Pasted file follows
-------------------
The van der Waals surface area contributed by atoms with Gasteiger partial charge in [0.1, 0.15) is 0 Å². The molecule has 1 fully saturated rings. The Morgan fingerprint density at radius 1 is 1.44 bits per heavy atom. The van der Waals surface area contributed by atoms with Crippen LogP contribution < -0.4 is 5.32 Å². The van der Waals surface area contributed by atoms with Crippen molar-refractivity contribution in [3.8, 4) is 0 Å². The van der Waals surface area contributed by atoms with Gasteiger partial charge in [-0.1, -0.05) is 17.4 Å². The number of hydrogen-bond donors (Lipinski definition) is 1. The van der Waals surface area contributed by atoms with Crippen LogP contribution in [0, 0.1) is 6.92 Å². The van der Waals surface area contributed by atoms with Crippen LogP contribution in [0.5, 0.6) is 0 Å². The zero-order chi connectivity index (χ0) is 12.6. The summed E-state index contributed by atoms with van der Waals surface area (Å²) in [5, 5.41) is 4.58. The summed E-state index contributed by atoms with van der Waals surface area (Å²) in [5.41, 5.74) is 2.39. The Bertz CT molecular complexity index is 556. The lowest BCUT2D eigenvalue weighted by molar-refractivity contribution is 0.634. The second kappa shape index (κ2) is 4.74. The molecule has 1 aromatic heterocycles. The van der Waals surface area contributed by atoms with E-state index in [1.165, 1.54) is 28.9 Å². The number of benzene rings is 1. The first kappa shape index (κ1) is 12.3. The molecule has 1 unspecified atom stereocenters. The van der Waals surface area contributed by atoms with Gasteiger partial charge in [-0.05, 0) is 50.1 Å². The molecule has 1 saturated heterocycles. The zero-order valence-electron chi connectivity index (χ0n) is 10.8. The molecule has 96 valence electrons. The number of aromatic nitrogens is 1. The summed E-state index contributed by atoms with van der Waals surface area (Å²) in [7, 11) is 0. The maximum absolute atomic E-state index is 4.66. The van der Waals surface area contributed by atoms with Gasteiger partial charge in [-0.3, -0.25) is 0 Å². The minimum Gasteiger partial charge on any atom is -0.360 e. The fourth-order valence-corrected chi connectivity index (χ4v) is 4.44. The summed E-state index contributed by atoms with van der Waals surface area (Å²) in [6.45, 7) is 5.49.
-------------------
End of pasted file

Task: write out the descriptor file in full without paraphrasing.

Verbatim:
The van der Waals surface area contributed by atoms with Gasteiger partial charge in [0.1, 0.15) is 0 Å². The molecule has 1 fully saturated rings. The Morgan fingerprint density at radius 1 is 1.44 bits per heavy atom. The van der Waals surface area contributed by atoms with Crippen LogP contribution < -0.4 is 5.32 Å². The van der Waals surface area contributed by atoms with Crippen molar-refractivity contribution in [3.8, 4) is 0 Å². The van der Waals surface area contributed by atoms with Gasteiger partial charge in [-0.1, -0.05) is 17.4 Å². The number of hydrogen-bond donors (Lipinski definition) is 1. The van der Waals surface area contributed by atoms with Crippen LogP contribution in [0, 0.1) is 6.92 Å². The van der Waals surface area contributed by atoms with Crippen LogP contribution in [0.5, 0.6) is 0 Å². The zero-order chi connectivity index (χ0) is 12.6. The summed E-state index contributed by atoms with van der Waals surface area (Å²) in [5, 5.41) is 4.58. The summed E-state index contributed by atoms with van der Waals surface area (Å²) in [5.41, 5.74) is 2.39. The Bertz CT molecular complexity index is 556. The lowest BCUT2D eigenvalue weighted by molar-refractivity contribution is 0.634. The second kappa shape index (κ2) is 4.74. The molecule has 1 aromatic heterocycles. The van der Waals surface area contributed by atoms with E-state index in [1.165, 1.54) is 28.9 Å². The number of benzene rings is 1. The first kappa shape index (κ1) is 12.3. The molecule has 1 unspecified atom stereocenters. The van der Waals surface area contributed by atoms with Gasteiger partial charge in [-0.05, 0) is 50.1 Å². The molecule has 1 saturated heterocycles. The zero-order valence-electron chi connectivity index (χ0n) is 10.8. The molecule has 96 valence electrons. The number of aromatic nitrogens is 1. The summed E-state index contributed by atoms with van der Waals surface area (Å²) in [7, 11) is 0. The maximum absolute atomic E-state index is 4.66. The van der Waals surface area contributed by atoms with Gasteiger partial charge in [-0.3, -0.25) is 0 Å². The minimum Gasteiger partial charge on any atom is -0.360 e. The fourth-order valence-corrected chi connectivity index (χ4v) is 4.44. The summed E-state index contributed by atoms with van der Waals surface area (Å²) in [6.45, 7) is 5.49.